"It's like you against the world in these situations, you're mocked and you're ridiculed," she says. "It brings you to a very dark place."
The other TikTok worker, Carter, was based at the company's Austin, TX., office. He was hired as a risk analyst in 2021. He says his first year was good and he got promoted to a policy manager role. It was in this new position, however, that he started experiencing much of what Matima went through.
Carter says the new manager treated him worse than his white counterparts and he was excluded from meetings. He says he was portrayed as "angry" and "tense" and falsely accused of "slamming doors." Carter went to human resources and said he was facing racial discrimination and asked to be transferred to another department.
As with Matima, the company responded by determining there had been no race discrimination.
In a message to human resources, Carter wrote that the characterization of him as angry and tense "perpetuates a historic false-narrative about people of color, especially Black people, when we claim to be mistreated in the workplace" and "dismisses the courage it took to raise these concerns."
In both Carter and Matima's cases, the complaints with human resources led to more retaliation. TikTok ended up firing both employees in August.
Not an isolated incident
This isn't the first time TikTok has been accused of discrimination. In May 2020, Black TikTok creators protested against the company, claiming their videos were being censored on the platform. TikTok denied the allegations.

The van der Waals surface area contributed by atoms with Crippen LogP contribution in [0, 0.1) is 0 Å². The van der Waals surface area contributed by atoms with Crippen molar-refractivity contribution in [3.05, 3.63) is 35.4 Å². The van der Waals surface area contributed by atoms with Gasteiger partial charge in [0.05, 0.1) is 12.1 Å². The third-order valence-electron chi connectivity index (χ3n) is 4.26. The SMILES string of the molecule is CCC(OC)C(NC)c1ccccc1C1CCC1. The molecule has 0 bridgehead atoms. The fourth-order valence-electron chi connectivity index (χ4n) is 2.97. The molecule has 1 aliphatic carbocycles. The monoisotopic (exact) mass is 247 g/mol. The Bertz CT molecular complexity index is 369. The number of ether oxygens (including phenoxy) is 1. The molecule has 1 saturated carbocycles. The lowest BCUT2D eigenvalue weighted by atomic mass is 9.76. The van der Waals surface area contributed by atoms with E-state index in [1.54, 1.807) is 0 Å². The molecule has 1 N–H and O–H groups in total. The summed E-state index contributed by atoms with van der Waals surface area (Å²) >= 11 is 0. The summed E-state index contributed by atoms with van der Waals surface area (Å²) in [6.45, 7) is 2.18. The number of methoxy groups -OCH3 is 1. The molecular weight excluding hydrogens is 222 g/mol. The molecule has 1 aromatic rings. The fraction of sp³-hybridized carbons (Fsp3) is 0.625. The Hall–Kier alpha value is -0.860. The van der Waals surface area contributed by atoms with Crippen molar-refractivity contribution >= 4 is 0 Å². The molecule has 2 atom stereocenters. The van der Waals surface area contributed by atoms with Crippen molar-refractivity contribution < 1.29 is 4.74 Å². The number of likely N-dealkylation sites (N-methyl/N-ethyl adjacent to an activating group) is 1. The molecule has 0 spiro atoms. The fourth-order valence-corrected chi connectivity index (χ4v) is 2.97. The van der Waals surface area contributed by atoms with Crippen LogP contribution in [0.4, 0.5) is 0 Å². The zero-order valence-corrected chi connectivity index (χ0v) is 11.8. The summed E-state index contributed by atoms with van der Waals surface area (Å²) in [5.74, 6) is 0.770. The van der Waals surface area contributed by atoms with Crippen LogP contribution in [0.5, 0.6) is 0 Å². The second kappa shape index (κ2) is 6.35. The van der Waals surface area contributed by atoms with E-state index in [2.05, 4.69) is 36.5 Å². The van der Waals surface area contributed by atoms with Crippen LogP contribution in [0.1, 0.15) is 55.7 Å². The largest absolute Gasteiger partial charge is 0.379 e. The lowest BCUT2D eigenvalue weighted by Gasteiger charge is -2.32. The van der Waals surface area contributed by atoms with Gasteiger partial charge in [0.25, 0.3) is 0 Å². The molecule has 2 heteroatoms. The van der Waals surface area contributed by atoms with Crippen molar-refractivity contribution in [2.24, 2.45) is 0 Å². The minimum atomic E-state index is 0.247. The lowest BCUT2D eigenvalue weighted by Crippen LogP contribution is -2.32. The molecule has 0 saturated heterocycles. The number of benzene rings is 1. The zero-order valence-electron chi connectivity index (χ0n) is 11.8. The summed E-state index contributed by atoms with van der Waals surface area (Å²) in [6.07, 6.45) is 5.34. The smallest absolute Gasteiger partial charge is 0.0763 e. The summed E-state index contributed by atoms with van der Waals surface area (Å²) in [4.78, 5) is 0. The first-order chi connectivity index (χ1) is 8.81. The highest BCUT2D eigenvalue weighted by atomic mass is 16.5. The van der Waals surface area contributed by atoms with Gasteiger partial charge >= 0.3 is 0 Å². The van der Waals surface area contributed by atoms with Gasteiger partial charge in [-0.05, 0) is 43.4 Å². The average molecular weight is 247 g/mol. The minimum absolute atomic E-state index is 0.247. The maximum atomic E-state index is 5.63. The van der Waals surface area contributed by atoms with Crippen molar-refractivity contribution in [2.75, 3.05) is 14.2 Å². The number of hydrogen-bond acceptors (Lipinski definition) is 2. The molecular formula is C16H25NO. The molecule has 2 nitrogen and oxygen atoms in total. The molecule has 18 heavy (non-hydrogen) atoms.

But, just weeks later, in the aftermath of the killing of George Floyd and the hashtag #BlackLivesMatter exploded across social media, TikTok admitted to a "technical glitch" in the system.
In a blog post, TikTok apologized to its "Black creators and community who have felt unsafe, unsupported, or suppressed." Adding that, "we stand shoulder to shoulder with the Black community and, as we write this, our teams are working on ways to elevate and support Black voices and causes."
Matima and Carter are the first known TikTok employees to file a discrimination charge with the EEOC. But Black tech workers at several other major companies have filed such complaints or allege being fired for speaking out against discrimination.
At Google, Timnit Gebru, a well-known artificial intelligence researcher, said she was fired in 2020 after criticizing the company for not hiring enough people of color and not working diligently to erase bias in A.I. And at Pinterest, Ifeoma Ozoma and Aerica Shimizu Banks, two Black women on the public policy team, said they too faced discrimination and retaliation at that company in 2020.
Facebook has seen dozens of employees allege racial discrimination. In 2018, a former employee, Mark Luckie, wrote amemo accusing the company of "failing its Black employees and its Black users." And, in 2020, several employees filed a charge with the EEOC alleging the social network doesn't give Black workers equal opportunities in their careers.
"In my experience, when people of color speak out, even internally, about their concerns, they become dead to the company," says Peter Romer-Friedman, a labor lawyer who's representing Matima and Carter. "It's not just tech. It's not just big business. It happens all across America."
The EEOC charge against TikTok is the first step toward a potential class action lawsuit. The agency will then investigate the claims. If it finds that TikTok did discriminate, the company could settle. Or Matima, Carter and any additional complainants can take their claims to court.
Matima says she doesn't want future TikTok employees to go through what she did.
"It's a real structural and systemic problem here and it needs to be addressed," she says. "I don't want anyone else to come after me and experience the same thing and ultimately have their spirit broken."